Green construction and worker safety

| 19th March 2019
construction works
Green construction yields promising results for the future of our planet. But new technologies come with new safety risks for workers.

The United States Environmental Protection Agency (EPA) states that green construction is "the practice of creating structures and using processes that are environmentally responsible and resource-efficient throughout a building's lifecycle."

The National Institute for Occupational Safety and Health (NIOSH) is always working to increase construction practices that address health and safety hazards.

The NIOSH Construction Program works through every stage of development - from pre-design to design, construction, occupancy and eventual demolition, the safety of people in the area remains a top priority.

NIOSH is not the only group in the United States pushing for safer conditions for construction workers. While worksites have improved in the past, how things are built is under constant transformation.

In this case, switching to green, eco-friendly building designs have been both a good and bad thing for construction workers. While the general point is to ensure the health of people throughout the building's life, some of the practices are new and not yet mastered.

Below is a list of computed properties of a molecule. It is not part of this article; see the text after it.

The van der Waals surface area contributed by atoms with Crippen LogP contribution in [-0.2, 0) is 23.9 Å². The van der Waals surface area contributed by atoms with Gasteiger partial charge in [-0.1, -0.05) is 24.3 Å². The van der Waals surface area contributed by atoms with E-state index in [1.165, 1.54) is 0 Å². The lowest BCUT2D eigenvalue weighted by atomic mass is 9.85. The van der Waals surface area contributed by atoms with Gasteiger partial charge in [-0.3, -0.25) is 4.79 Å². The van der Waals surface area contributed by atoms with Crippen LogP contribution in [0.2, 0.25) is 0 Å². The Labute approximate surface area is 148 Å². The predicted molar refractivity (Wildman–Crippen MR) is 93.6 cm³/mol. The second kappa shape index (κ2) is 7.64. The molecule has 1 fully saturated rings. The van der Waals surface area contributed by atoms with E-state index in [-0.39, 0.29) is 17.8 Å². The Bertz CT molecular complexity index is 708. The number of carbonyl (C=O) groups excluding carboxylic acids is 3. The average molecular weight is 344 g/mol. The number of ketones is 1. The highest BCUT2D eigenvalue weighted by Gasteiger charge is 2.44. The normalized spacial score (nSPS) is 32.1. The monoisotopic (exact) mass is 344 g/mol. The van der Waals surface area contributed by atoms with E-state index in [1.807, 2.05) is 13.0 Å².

Green positives

All construction can be a dangerous business. Just because the building is environmentally friendly doesn't mean it'll be safer to build from the label alone. Work has to be put into the project for everything to come out right with everyone's well-being in mind. However, green buildings and construction can make sites safer for workers.

The NIOSH Office of Construction Safety and Health, along with the United States Green Building Council, has developed a concept called Prevention through Design, or PtD. This concept, explained in two webinars, covers the prevention of occupational injuries, illnesses, fatalities and exposures on the worksite. PtD is there to minimize risks during the design phase of buildings by changing equipment, tools, processes and anything else to make the job safer.

Through PtD, workers eliminate hazards as early as possible. This can easily be implemented through green construction, as everything to make the building green is decided upon during the design phase. The premises, structure, equipment, machinery, substances and other parts of construction all have to be taken into account for both reasons.

The United States Environmental Protection Agency (EPA) states that green construction is "the practice of creating structures and using processes that are environmentally responsible and resource-efficient throughout a building's lifecycle." While also being considered as high performance and sustainable, green buildings are also meant to be better for durability, comfort and the economy.

Occupational and environmental health can benefit each other by working together. As of 2011, 71 percent of construction businesses claimed to use at least one piece of technology or practice that was green while over half reported being involved with energy and waste efficiency.